|b l o g|
This passage about inane conversation, from Balzac's Le Père Goriot (Paris, 1835), as rendered by Ellen Marriage in Saintsbury's edition (London, 1896), probably becomes truer every year. So might say the cynics.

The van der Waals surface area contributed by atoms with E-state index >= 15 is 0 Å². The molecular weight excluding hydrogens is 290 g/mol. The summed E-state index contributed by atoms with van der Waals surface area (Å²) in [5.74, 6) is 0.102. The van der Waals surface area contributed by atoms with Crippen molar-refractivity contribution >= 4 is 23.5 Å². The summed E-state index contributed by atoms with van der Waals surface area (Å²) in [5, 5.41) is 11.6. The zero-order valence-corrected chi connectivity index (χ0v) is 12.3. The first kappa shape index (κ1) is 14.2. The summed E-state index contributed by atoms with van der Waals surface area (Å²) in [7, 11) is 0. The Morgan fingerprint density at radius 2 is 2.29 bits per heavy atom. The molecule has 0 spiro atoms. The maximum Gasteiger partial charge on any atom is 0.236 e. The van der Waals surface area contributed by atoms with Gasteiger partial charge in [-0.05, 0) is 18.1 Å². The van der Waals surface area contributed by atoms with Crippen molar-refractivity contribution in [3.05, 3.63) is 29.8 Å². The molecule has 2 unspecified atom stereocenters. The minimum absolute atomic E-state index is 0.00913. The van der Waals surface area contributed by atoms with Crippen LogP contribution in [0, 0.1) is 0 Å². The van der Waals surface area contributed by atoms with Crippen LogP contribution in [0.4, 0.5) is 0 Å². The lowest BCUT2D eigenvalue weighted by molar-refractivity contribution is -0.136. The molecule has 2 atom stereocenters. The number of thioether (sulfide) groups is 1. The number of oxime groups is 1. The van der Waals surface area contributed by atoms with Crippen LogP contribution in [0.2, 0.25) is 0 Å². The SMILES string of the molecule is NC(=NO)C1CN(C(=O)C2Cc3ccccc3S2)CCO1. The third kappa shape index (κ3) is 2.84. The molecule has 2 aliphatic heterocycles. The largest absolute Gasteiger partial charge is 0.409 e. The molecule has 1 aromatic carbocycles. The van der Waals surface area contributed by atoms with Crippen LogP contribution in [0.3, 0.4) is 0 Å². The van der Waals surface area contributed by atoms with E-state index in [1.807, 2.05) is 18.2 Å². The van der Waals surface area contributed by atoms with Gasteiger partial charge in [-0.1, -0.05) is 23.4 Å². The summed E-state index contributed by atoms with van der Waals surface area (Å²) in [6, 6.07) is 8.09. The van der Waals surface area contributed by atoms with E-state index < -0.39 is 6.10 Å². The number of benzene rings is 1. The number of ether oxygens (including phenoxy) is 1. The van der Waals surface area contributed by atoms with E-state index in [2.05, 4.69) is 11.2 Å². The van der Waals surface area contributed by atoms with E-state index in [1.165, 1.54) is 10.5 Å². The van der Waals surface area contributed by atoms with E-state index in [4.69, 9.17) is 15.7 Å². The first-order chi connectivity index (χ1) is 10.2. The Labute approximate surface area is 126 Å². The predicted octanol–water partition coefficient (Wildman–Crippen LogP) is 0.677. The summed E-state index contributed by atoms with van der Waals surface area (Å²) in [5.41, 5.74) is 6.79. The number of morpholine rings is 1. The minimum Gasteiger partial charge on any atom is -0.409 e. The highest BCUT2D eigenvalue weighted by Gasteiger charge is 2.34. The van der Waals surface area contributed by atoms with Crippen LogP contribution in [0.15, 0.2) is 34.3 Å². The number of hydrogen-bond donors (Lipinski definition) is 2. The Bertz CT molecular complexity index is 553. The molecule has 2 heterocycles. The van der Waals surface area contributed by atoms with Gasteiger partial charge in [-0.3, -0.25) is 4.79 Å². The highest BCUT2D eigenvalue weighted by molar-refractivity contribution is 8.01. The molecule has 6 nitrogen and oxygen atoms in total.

'The boarders dropped in one after another, interchanging greetings and the empty jokes that certain classes of Parisians regard as humorous and witty. Dulness is their prevailing ingredient, and the whole point consists in mispronouncing a word or in a gesture. This kind of argot is always changing. The essence of the jest consists in some catchword suggested by a political event, an incident in the police courts, a street song, or a bit of burlesque at some theatre, and forgotten in a month. Anything and everything serves to keep up a game of battledore and shuttlecock with words and ideas.'